https://www.newyorker.com-By John Cassidy
The President is transparent about his effort to stack the Supreme Court in his favor for an anticipated challenge to the election results.Photograph from Storms Media Group / Alamy
One thing you cannot accuse Donald Trump of is trying to disguise his nefarious intentions. For months now, legal experts and Democratic campaign officials have warned that he may reject the results of this year’s election and pronounce himself the victor regardless of the vote tally. On Tuesday, Trump virtually confirmed that this is his plan. He also indicated that rushing through the appointment of another conservative to the Supreme Court is a key element of his strategy to stay in the White House.
Before Trump flew to Pittsburgh for a super-spreader campaign rally, a pool reporter asked the President how he reacted to Democratic claims that going ahead with the appointment of a new Justice would tear the country apart. “Oh, I don’t think so,” Trump said. “We need nine Justices. You need that. With the unsolicited millions of ballots that they’re sending, it’s a scam; it’s a hoax. Everybody knows that. And the Democrats know it better than anybody else.”
The ballots Trump was referring to are mail-in forms that many states, including key battlegrounds like Florida, Michigan, and Pennsylvania, are using this year to make it easier and safer for people to vote during the coronavirus pandemic. Surveys indicate that Democratic voters are far more likely to use mail-in ballots than are Republicans. Even though Trump himself uses an absentee ballot—a type of mail-in ballot—to vote in Florida, he has been making unfounded accusations for months about the likelihood of large-scale voter fraud. In July, he told Chris Wallace, of Fox News, “I think mail-in voting is going to rig the election. I really do.”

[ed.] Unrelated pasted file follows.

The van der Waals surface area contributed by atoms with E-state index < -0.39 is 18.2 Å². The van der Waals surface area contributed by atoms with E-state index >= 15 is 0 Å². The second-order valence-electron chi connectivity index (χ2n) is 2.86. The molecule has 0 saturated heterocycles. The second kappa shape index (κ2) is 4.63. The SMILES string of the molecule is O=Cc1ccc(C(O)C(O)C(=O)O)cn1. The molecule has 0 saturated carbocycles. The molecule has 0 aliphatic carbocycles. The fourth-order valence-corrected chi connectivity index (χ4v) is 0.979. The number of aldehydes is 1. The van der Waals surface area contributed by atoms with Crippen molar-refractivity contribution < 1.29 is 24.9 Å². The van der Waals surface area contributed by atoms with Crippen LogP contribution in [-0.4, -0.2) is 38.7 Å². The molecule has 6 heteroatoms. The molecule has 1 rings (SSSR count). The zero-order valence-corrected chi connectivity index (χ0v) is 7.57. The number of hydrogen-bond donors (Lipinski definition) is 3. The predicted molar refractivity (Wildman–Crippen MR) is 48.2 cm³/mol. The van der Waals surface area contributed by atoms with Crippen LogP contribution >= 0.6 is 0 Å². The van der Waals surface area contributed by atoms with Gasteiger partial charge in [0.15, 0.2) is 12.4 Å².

The President has clearly been laying the groundwork for a legal challenge if the election goes against him, and he’s now confirmed that he expects the Supreme Court to play a key role. In case anybody didn’t get the message from his initial remarks on Tuesday, he repeated it. “So you’re going to need nine Justices up there,” he went on. “I think it’s going to be very important. Because what they’re doing is a hoax, with the ballots. They’re sending out tens of millions of ballots, unsolicited—not where they’re being asked but unsolicited. And that’s a hoax, and you’re going to need to have nine Justices.”
In the Trump lexicon, the word “hoax” has a particular meaning and weight. For years, he applied it to the Mueller investigation. He has also used it to disparage damaging news stories about him, including a report in The Atlantic this month about his disparaging remarks concerning fallen members of the U.S. military. In other words, it’s one of the rhetorical weapons that Trump uses to delegitimize, in the eyes of his supporters, potential threats to him. Now Trump is trying to delegitimize a Presidential election. He is doing it in plain sight, and he is dragging the Supreme Court into the mire with him.